Monday, February 18, 2013

February Employment Law Blog Carnival: Love is in the Air!

Welcome to the February 2013 Edition of the Employment Law Blog Carnival.  February is typically known for the commercial holiday of Valentine's Day so I thought I'd use a love-based theme for our not-so-loving area of practice.  Toward that end, I begin with my latest post on a Kansas Supreme Court decision finding exotic dancers at a strip club were not classified correctly as independent contractors and were in fact employees for unemployment insurance purposes:

Those dancers are employees, but nice try, "gentlemen's club" in Kansas.-Wisconsin Employment & Labor Law Blog

From Win-Win HR authored by Lorene Schaefer, Esq. comes the heart-breaking story of Greenberg Traurig being accused of cheating on the confidentiality provision in a mediation agreement.

Heather Bussing of HR Examiner invites us to look into our hearts and minds in "Rethinking Discrimination."

Sometimes staying connected is the key to finding love AND employment again, as Michael D. Haberman highlights over at HR Observations Blog.

Jesse Dill of Arnstein & Lehr's "General Counsel" blog highlights a case of emotion in Wisconsin involving a wage & hour claim that yielded a jury award of $3,648 but a demand of $120,000 in attorney's fees.

When love nets offspring, that often leads to a tricky workplace issue involving leave.  Dawn Lomer of i-Sight explores the EEOC's Updated Accommodation Requirements for Pregnant Workers.

Though it may not be a good idea to evaluate our loved ones on a piece of paper that they may discover, it is a good idea for this to be done for employers for their employees on their performance as Mark Toth over at Manpower's The Employment Blawg

When it comes to the love, care and employer penalty provisions under the Affordable Care Act, Robert Ellerbrock of Constagy, Brooks & Smith, LLP highlights the IRS' proposed regulations on the calculation and determination of such for employers to consider.

Just as trust is important in any loving relationship, so is being aware of  the U.S. Department of Health and Human Services' (HHS) new final regulations on several aspects of compliance with the Health Insurance Portability and Accountability Act of 1996 (HIPAA), as authored by Brian Magargle, also of Constagy, Brooks & Smith, LLP.

Tips always come in handy to maintain good relationships and avoid lawsuits and CPEHR's Small Biz HR Blog ten time-keeping tips to avoid a lawsuit.

Whether it's a loved one not happy in a relationship or an employee with a qualified disability who requests an accommodation, John Holmquist over at the Michigan Employment Law Connection blog highlights the need to engage in the interactive process.

Sometimes in a break-up we give certain personal items back and sometimes when an employment relationship ends, employers give a severance agreement.  Janette Levey Frisch of The Emplawyerologist provides us with a two-part series on severance agreements here and here.

As the famous saying goes, "there's a thin line between love and hate," Tim Eavenson at Current Employment shows there's a thin line between sexual harassment that nets a $100,000 EEOC settlement and harassment that isn't actionable at all.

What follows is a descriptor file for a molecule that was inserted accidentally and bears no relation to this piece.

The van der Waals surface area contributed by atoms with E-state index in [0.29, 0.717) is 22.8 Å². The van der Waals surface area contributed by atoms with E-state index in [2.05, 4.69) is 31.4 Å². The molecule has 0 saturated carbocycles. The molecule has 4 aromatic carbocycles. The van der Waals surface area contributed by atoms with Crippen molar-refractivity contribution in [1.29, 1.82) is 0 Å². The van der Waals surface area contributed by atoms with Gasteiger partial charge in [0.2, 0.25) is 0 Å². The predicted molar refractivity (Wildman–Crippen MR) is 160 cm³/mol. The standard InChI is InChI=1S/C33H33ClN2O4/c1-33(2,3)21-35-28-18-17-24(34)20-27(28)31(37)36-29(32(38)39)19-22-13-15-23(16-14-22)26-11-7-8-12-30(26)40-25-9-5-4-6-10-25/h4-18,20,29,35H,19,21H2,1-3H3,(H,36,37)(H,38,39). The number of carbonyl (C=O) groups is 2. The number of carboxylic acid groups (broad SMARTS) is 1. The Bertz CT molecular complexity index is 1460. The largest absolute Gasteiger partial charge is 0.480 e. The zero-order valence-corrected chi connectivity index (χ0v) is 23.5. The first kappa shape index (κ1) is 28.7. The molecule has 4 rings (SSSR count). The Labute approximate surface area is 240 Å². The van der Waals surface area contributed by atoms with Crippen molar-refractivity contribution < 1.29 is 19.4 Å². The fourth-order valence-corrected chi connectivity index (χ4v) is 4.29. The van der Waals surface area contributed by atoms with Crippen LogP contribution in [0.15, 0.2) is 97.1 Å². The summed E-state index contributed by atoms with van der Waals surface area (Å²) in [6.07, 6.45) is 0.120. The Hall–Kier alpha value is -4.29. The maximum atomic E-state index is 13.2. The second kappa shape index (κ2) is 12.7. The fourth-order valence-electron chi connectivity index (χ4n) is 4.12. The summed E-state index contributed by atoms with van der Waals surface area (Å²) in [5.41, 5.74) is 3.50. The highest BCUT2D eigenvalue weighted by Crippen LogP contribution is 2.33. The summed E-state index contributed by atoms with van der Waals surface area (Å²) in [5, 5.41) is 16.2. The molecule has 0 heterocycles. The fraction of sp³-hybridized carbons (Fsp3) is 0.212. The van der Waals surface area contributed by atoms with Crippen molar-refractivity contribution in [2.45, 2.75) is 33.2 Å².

Whether it's a divorce or a long-term relationship that ends, sometimes people feel like they wasted months-to-years of their lives with someone.  Nilesh Patel on his blog for the Mahadev Law Group discusses the NLRB's wasted time and decisions in the aftermath of the U.S. Court of Appeals for the DC Circuit's ruling that recent Board members were appointed in an unconstitutional manner and the Board has not had a quorum to conduct any business since January 2012.

Most experts agree that communication is key to a successful relationship and Donna Ballman over at "Screw You Guys, I'm Going Home" points out that communicating salary with coworkers is lawful and your right under the NLRA (in most circumstances).

Sometimes "labels" can be confusing in relationships and the same goes for avoiding misclassifications issues under the FLSA as pointed out by Mitchel W. Quick at the HR Genius Bar blog.

The FMLA recently celebrated its 20th birthday and Jon Hyman of the Ohio Employer's Law Blog shows that his own research reveals it's not so easy for employers to adhere to and comply with the FMLA's rules and guidelines.

In some news from the north in Canada, Stuart Rudner of Canadian HR Law highlights a case where a court sided with a mother who wanted to pick her own work hours as a reasonable accommodation to care for her child.

Whether in a marriage or a regular relationship, it is important to uphold ends of an agreement and Joseph Leonoro over at Steptoe & Johnson's Employment Essentials discusses a United States Supreme Court case overruling the Oklahoma Supreme Court's decision holding that a state court could review an agreement despite an agreement in place agreeing to resolve all disputes in arbitration.

Sometimes someone in a relationship doesn't want to break up and this leads to heated, emotional arguing.  Employers who seek to avoid this often place "at-will employment" disclaimers in their handbooks and Robert B. Fitzpatrick over at Fitzpatrick on Employment Law briefly discusses a recent 4th Circuit opinion finding such a disclaimer effective.

Last, but certainly not least, recent studies and surveys show social media, especially Facebook, results in more and more divorces and break ups and the employment context is no exception as Eric B. Meyer at The Employer Handbook displays a case of a woman losing her FMLA claim over photos on her Facebook page utterly contradicting what she claimed were her serious health conditions.

I thank you all for visiting this month's edition of the Employment Law Carnival Blog and hope you all bookmark and come back soon!

No comments:

Post a Comment